Monday, February 2, 2009

Art of Protocol Design

Although the techniques needed to solve specific problems are well known,protocol design is on-trivial for two reasons.First to make communication efficient,details must be chosen carefully that means small design errors can result in incorrect operation,unnecessary packets or delays.For example:sequence numbers are usually stored in a fixed field in a packet header.The field must be large enough so sequence numbers are not reused frequently,but small enough to avoid wasting unnecessary bandwidth.Similarly,a higher level protocol can cause excessive overhead if the protocol chooses a non-optimal message size.

Second,protocol mechanism can interact in unexpected ways.For example:Consider the interaction between flow control and congestion control mechanism.A sliding window scheme aggressively use more of the underlying network bandwidth to improve throughput.A congestion control mechanism does,the opposite by reducing the number of packets being inserted to prevent the networking from collapsing.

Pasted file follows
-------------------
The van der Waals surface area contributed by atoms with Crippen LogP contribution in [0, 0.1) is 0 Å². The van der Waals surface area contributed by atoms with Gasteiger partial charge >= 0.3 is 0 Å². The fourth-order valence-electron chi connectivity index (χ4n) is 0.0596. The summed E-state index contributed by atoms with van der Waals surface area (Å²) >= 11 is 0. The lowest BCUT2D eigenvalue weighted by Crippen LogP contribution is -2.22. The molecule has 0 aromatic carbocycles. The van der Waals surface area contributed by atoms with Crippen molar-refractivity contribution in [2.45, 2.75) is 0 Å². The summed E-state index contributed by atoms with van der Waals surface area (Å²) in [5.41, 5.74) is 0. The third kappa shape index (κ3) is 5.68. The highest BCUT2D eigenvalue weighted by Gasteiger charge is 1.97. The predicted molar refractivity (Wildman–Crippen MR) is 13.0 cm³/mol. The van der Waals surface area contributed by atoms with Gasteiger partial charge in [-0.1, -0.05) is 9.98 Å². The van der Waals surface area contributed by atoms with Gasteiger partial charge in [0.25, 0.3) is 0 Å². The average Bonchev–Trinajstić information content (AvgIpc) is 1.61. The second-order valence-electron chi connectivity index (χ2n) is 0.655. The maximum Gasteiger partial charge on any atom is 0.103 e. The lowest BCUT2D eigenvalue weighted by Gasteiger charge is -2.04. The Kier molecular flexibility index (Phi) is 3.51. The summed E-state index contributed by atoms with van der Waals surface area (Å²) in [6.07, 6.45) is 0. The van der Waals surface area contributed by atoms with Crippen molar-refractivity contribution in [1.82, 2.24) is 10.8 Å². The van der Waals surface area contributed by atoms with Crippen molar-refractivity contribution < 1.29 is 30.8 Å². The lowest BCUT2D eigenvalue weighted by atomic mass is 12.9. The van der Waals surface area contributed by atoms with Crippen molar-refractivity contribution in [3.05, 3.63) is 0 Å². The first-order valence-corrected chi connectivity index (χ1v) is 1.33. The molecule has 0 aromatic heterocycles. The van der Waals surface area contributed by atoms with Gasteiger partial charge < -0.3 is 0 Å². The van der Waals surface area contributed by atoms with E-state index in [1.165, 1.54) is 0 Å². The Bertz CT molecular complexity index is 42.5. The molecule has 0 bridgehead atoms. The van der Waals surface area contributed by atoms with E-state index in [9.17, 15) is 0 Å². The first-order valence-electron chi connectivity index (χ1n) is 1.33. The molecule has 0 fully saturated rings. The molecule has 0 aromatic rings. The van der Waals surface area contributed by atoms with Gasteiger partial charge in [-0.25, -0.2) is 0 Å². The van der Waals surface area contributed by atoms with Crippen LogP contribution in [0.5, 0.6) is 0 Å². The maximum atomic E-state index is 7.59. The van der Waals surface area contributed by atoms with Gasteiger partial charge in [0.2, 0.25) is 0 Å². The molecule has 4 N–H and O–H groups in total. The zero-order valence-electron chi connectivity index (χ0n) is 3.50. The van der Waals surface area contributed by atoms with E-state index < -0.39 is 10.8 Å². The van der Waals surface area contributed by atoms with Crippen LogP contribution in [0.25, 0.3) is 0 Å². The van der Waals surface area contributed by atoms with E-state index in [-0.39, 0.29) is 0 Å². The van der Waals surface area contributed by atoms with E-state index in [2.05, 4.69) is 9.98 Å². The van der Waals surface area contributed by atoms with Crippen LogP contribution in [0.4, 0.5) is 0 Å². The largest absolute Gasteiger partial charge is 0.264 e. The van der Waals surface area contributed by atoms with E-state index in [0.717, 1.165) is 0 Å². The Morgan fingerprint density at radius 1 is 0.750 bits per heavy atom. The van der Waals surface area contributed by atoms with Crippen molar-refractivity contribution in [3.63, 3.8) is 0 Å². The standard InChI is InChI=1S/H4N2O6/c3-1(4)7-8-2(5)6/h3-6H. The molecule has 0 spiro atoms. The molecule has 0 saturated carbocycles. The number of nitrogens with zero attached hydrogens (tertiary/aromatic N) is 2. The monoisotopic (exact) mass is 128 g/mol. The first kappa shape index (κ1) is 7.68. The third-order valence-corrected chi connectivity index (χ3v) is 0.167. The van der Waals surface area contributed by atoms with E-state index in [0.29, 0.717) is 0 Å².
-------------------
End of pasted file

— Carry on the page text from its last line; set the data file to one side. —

The balance between sliding window and congestion control can be tricky,and a design that does both well is difficult.A protocol that is too aggressive about using bandwidth can adjust the underlying network and a protocol that is too conservative can result in lower throughput then necessary.More important,designs that attempts to switch from aggressive to conservative whenever congestion occurs tend to oscillate - then slowly increase their use of bandwidth until the network begins to experience congestion,decrease use until the network becomes stable and then begin to increase again.

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